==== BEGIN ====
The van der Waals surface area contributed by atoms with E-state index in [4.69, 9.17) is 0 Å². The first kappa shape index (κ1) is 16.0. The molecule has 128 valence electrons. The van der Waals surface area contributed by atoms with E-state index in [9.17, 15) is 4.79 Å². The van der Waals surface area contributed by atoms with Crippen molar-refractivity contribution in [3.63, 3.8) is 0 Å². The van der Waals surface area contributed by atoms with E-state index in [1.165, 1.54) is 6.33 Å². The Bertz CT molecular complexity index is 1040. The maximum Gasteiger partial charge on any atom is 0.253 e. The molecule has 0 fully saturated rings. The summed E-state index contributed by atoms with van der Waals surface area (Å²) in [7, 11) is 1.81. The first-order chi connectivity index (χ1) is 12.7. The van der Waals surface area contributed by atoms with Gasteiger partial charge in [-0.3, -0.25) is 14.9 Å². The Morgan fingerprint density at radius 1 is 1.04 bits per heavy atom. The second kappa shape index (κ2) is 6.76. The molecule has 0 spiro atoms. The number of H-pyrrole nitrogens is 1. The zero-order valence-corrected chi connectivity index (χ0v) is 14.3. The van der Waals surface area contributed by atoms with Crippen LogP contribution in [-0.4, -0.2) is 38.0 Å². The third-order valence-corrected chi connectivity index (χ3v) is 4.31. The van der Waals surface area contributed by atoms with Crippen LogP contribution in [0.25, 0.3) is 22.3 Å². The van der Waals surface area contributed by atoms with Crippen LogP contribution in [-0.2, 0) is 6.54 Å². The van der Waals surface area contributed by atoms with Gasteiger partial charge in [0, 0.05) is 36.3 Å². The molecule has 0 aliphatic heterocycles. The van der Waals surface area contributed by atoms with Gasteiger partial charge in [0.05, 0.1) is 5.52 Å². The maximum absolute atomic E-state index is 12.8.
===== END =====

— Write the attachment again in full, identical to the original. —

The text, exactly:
The van der Waals surface area contributed by atoms with E-state index in [4.69, 9.17) is 0 Å². The first kappa shape index (κ1) is 16.0. The molecule has 128 valence electrons. The van der Waals surface area contributed by atoms with E-state index in [9.17, 15) is 4.79 Å². The van der Waals surface area contributed by atoms with Crippen molar-refractivity contribution in [3.63, 3.8) is 0 Å². The van der Waals surface area contributed by atoms with E-state index in [1.165, 1.54) is 6.33 Å². The Bertz CT molecular complexity index is 1040. The maximum Gasteiger partial charge on any atom is 0.253 e. The molecule has 0 fully saturated rings. The summed E-state index contributed by atoms with van der Waals surface area (Å²) in [7, 11) is 1.81. The first-order chi connectivity index (χ1) is 12.7. The van der Waals surface area contributed by atoms with Gasteiger partial charge in [-0.3, -0.25) is 14.9 Å². The Morgan fingerprint density at radius 1 is 1.04 bits per heavy atom. The second kappa shape index (κ2) is 6.76. The molecule has 0 spiro atoms. The number of H-pyrrole nitrogens is 1. The zero-order valence-corrected chi connectivity index (χ0v) is 14.3. The van der Waals surface area contributed by atoms with Crippen LogP contribution in [-0.4, -0.2) is 38.0 Å². The third-order valence-corrected chi connectivity index (χ3v) is 4.31. The van der Waals surface area contributed by atoms with Crippen LogP contribution in [0.25, 0.3) is 22.3 Å². The van der Waals surface area contributed by atoms with Crippen LogP contribution in [-0.2, 0) is 6.54 Å². The van der Waals surface area contributed by atoms with Gasteiger partial charge in [0, 0.05) is 36.3 Å². The molecule has 0 aliphatic heterocycles. The van der Waals surface area contributed by atoms with Gasteiger partial charge in [0.05, 0.1) is 5.52 Å². The maximum absolute atomic E-state index is 12.8.